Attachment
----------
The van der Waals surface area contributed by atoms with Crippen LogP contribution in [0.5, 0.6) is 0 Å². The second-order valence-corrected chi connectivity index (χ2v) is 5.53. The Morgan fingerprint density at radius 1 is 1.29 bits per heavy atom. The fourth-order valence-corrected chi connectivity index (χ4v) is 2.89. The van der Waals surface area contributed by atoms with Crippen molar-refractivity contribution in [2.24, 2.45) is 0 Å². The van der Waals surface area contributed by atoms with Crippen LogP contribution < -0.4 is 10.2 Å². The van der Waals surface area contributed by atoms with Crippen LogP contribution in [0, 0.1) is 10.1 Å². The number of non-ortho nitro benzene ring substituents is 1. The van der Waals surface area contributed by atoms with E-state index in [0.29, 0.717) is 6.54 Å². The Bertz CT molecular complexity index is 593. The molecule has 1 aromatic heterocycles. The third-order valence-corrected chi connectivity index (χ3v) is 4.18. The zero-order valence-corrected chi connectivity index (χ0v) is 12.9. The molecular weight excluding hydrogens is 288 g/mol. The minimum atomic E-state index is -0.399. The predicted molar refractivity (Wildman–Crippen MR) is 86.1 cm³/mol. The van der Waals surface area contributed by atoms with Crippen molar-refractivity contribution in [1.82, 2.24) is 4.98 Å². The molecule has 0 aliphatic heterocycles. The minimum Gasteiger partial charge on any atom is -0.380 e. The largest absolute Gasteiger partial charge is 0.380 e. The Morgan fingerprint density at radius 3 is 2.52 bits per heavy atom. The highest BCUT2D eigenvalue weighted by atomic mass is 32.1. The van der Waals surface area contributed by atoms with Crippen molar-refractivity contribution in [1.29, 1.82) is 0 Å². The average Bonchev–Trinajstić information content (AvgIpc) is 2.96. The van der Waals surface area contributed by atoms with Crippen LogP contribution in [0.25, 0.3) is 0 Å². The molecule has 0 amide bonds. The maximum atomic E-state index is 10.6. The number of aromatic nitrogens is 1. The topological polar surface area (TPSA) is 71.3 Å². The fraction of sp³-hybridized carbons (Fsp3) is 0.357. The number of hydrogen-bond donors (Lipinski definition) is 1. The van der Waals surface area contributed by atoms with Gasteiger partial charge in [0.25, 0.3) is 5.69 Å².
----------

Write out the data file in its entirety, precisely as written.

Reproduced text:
The van der Waals surface area contributed by atoms with Crippen LogP contribution in [0.5, 0.6) is 0 Å². The second-order valence-corrected chi connectivity index (χ2v) is 5.53. The Morgan fingerprint density at radius 1 is 1.29 bits per heavy atom. The fourth-order valence-corrected chi connectivity index (χ4v) is 2.89. The van der Waals surface area contributed by atoms with Crippen molar-refractivity contribution in [2.24, 2.45) is 0 Å². The van der Waals surface area contributed by atoms with Crippen LogP contribution < -0.4 is 10.2 Å². The van der Waals surface area contributed by atoms with Crippen LogP contribution in [0, 0.1) is 10.1 Å². The number of non-ortho nitro benzene ring substituents is 1. The van der Waals surface area contributed by atoms with E-state index in [0.29, 0.717) is 6.54 Å². The Bertz CT molecular complexity index is 593. The molecule has 1 aromatic heterocycles. The third-order valence-corrected chi connectivity index (χ3v) is 4.18. The zero-order valence-corrected chi connectivity index (χ0v) is 12.9. The molecular weight excluding hydrogens is 288 g/mol. The minimum atomic E-state index is -0.399. The predicted molar refractivity (Wildman–Crippen MR) is 86.1 cm³/mol. The van der Waals surface area contributed by atoms with Crippen molar-refractivity contribution in [1.82, 2.24) is 4.98 Å². The molecule has 0 aliphatic heterocycles. The minimum Gasteiger partial charge on any atom is -0.380 e. The largest absolute Gasteiger partial charge is 0.380 e. The Morgan fingerprint density at radius 3 is 2.52 bits per heavy atom. The highest BCUT2D eigenvalue weighted by atomic mass is 32.1. The van der Waals surface area contributed by atoms with Crippen molar-refractivity contribution in [1.29, 1.82) is 0 Å². The average Bonchev–Trinajstić information content (AvgIpc) is 2.96. The van der Waals surface area contributed by atoms with Crippen LogP contribution in [0.25, 0.3) is 0 Å². The molecule has 0 amide bonds. The maximum atomic E-state index is 10.6. The number of aromatic nitrogens is 1. The topological polar surface area (TPSA) is 71.3 Å². The fraction of sp³-hybridized carbons (Fsp3) is 0.357. The number of hydrogen-bond donors (Lipinski definition) is 1. The van der Waals surface area contributed by atoms with Gasteiger partial charge in [0.25, 0.3) is 5.69 Å².